Luis Collazo Rose From a Dark Place Before Fighting His Way to Amir Khan Bout


On October 15, 2011, Luis Collazo lost to Freddy Hernandez in a unanimous decision. At this point, his once-promising boxing career was in shatters. He’d become WBA World Welterweight Champion in 2005, at age 24, only to lose four of his next nine fights.

And the loss to Hernandez wasn’t even the worst of it. He had torn ligaments in his shoulder during the fight and he would not be able to box for at least another six month. He fell into a depression.

This is when the drinking problems began.

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The depression continued even after he his shoulder healed, even after he returned to the ring to defeat Steve Chambers in October 2012.

Last year, his despair hit a nearly unbearable low, he explained at a pre-fight press conference in Las Vegas on Thursday.

“When I was younger I used to have guns in my house,” said Collazo, who grew up in Bushwick, Brooklyn. “In the last four years I moved and didn’t take them with me for some reason. I believe if I would have had them with me that night I would have done something. When you are drinking you think you are going to be in a different place.”

“People only see you when you are in the light, then you have to go home and face a regular lifestyle,” he continued. “I don’t like being in the spotlight, I like being around my family. I noticed when I was pulling away from them there was something wrong. For me to pull away from my daughters — they are my passion. And my wife was even scared to come home because she didn’t know the type of person she was going to come back to. And when she told me that, I just broke down crying. She didn’t want to see me like that.”

The night his life turned around began as just another night of sadness and drink, he recalled. Then, “I just asked God give me a sign: ‘If you can change my life over, I will give my life to you.’ The next day I woke up a totally different person. The hole I had in my heart was filled.”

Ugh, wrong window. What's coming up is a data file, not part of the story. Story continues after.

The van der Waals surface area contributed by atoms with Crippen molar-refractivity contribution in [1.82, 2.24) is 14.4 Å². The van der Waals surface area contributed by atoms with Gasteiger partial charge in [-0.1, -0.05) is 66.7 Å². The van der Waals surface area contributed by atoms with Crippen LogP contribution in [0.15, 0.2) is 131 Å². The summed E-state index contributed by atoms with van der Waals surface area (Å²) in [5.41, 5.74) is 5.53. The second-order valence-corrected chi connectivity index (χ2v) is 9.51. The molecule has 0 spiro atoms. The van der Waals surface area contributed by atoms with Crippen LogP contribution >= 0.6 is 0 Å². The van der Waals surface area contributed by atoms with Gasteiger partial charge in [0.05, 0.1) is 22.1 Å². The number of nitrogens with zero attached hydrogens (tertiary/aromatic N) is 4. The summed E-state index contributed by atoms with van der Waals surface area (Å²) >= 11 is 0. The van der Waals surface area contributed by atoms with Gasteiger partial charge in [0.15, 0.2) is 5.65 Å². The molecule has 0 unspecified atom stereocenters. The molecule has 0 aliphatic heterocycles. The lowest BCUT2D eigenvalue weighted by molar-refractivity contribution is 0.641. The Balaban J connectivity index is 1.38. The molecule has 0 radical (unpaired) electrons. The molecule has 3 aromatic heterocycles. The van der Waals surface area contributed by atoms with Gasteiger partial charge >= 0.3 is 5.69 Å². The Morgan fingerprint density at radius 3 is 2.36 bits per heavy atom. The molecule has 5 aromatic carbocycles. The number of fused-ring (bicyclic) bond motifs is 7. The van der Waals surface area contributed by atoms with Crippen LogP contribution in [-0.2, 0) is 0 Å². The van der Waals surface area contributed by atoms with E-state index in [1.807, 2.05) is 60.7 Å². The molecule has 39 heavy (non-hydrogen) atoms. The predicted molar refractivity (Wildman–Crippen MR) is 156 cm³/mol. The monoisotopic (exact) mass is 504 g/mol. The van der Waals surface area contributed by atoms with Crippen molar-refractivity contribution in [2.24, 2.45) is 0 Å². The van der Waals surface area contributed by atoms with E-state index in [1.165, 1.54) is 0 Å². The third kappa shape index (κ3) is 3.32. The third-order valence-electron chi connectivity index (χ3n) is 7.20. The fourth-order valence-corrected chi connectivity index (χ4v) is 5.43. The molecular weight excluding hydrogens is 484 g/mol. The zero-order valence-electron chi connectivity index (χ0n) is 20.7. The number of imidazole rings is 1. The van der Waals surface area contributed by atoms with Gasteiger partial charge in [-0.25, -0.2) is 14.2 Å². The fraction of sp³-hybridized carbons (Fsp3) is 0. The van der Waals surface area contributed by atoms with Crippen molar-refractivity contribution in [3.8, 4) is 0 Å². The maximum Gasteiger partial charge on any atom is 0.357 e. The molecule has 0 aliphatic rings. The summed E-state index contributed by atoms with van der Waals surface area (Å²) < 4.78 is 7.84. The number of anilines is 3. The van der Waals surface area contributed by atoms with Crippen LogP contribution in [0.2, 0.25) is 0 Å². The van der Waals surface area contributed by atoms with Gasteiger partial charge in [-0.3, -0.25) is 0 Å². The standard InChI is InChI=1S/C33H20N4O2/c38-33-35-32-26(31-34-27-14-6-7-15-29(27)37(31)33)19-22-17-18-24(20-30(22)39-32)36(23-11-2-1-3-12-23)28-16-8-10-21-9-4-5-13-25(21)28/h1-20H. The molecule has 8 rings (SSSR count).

Collazo won both his fights on 2013, earning himself a fight against Victor Ortiz in January. It was one of those fights promoters book to springboard a popular name back into championship contention. Ortiz was star while Collazo was mid-level fighter whose best days were behind him. But then Collazo dropped Ortiz in the second round.

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Luis Collazo at a press conference in Las Vegas this week.

And now, less than three years after his career hit bottom, Collazo has surged back into that rarefied air of high-profile prizefighting. He will fight in the “co-feature” of this Saturday’s Floyd Mayweather Jr.-Marcos Maidana pay-view view card. His opponent, Amir Khan, is a well-known former champion, beloved in his native England and respected everywhere else. The fight pits Collazo’s controlled footwork and counter-punching against Khan’s relentless freestyle slugging. The winner will likely become the leading candidate to fight the winner of the night’s main event.

“I have been so blessed,” Collazo said. “We go through trials and tribulations we think we can’t handle.”